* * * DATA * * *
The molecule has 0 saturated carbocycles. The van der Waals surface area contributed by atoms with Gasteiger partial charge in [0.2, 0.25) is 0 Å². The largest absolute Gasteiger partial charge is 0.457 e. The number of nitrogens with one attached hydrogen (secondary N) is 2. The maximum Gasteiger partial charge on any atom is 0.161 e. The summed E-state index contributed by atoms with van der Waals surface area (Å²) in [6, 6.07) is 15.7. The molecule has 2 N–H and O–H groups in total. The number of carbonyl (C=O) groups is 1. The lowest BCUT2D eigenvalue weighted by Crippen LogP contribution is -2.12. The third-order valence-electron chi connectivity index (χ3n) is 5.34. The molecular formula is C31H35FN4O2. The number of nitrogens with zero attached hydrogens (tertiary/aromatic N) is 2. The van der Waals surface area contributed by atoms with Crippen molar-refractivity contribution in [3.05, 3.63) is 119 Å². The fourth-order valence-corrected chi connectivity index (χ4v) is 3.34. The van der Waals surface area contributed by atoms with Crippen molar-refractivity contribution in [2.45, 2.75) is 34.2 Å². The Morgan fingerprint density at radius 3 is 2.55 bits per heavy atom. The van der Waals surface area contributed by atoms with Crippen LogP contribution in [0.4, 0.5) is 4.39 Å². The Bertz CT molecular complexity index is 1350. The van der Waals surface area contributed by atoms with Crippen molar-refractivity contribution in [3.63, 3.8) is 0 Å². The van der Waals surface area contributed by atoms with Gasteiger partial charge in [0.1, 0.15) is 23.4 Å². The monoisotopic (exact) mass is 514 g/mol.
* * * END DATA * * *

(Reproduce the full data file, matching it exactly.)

The molecule has 0 saturated carbocycles. The van der Waals surface area contributed by atoms with Gasteiger partial charge in [0.2, 0.25) is 0 Å². The largest absolute Gasteiger partial charge is 0.457 e. The number of nitrogens with one attached hydrogen (secondary N) is 2. The maximum Gasteiger partial charge on any atom is 0.161 e. The summed E-state index contributed by atoms with van der Waals surface area (Å²) in [6, 6.07) is 15.7. The molecule has 2 N–H and O–H groups in total. The number of carbonyl (C=O) groups is 1. The lowest BCUT2D eigenvalue weighted by Crippen LogP contribution is -2.12. The third-order valence-electron chi connectivity index (χ3n) is 5.34. The molecular formula is C31H35FN4O2. The number of nitrogens with zero attached hydrogens (tertiary/aromatic N) is 2. The van der Waals surface area contributed by atoms with Crippen molar-refractivity contribution in [3.05, 3.63) is 119 Å². The fourth-order valence-corrected chi connectivity index (χ4v) is 3.34. The van der Waals surface area contributed by atoms with Crippen molar-refractivity contribution in [2.45, 2.75) is 34.2 Å². The Morgan fingerprint density at radius 3 is 2.55 bits per heavy atom. The van der Waals surface area contributed by atoms with Crippen LogP contribution in [0.4, 0.5) is 4.39 Å². The Bertz CT molecular complexity index is 1350. The van der Waals surface area contributed by atoms with Crippen molar-refractivity contribution in [3.63, 3.8) is 0 Å². The van der Waals surface area contributed by atoms with Gasteiger partial charge in [0.1, 0.15) is 23.4 Å². The monoisotopic (exact) mass is 514 g/mol.